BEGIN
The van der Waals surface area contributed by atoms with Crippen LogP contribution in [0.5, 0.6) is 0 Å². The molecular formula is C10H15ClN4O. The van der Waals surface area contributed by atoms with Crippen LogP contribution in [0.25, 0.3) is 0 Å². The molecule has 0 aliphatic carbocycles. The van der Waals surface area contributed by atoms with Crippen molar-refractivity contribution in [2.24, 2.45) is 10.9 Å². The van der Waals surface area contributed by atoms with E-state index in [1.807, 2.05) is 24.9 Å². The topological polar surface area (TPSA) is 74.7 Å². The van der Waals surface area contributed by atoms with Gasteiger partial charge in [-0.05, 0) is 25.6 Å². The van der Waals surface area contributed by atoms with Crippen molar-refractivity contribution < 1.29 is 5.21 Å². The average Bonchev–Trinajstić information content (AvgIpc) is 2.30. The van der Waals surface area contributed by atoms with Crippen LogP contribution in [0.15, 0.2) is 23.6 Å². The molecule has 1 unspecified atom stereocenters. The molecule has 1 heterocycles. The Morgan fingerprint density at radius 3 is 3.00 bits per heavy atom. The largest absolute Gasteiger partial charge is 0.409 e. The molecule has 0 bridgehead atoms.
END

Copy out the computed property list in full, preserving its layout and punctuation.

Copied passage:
The van der Waals surface area contributed by atoms with Crippen LogP contribution in [0.5, 0.6) is 0 Å². The molecular formula is C10H15ClN4O. The van der Waals surface area contributed by atoms with Crippen LogP contribution in [0.25, 0.3) is 0 Å². The molecule has 0 aliphatic carbocycles. The van der Waals surface area contributed by atoms with Crippen molar-refractivity contribution in [2.24, 2.45) is 10.9 Å². The van der Waals surface area contributed by atoms with E-state index in [1.807, 2.05) is 24.9 Å². The topological polar surface area (TPSA) is 74.7 Å². The van der Waals surface area contributed by atoms with Gasteiger partial charge in [-0.05, 0) is 25.6 Å². The van der Waals surface area contributed by atoms with Crippen molar-refractivity contribution < 1.29 is 5.21 Å². The average Bonchev–Trinajstić information content (AvgIpc) is 2.30. The van der Waals surface area contributed by atoms with Crippen LogP contribution in [0.15, 0.2) is 23.6 Å². The molecule has 1 unspecified atom stereocenters. The molecule has 1 heterocycles. The Morgan fingerprint density at radius 3 is 3.00 bits per heavy atom. The largest absolute Gasteiger partial charge is 0.409 e. The molecule has 0 bridgehead atoms.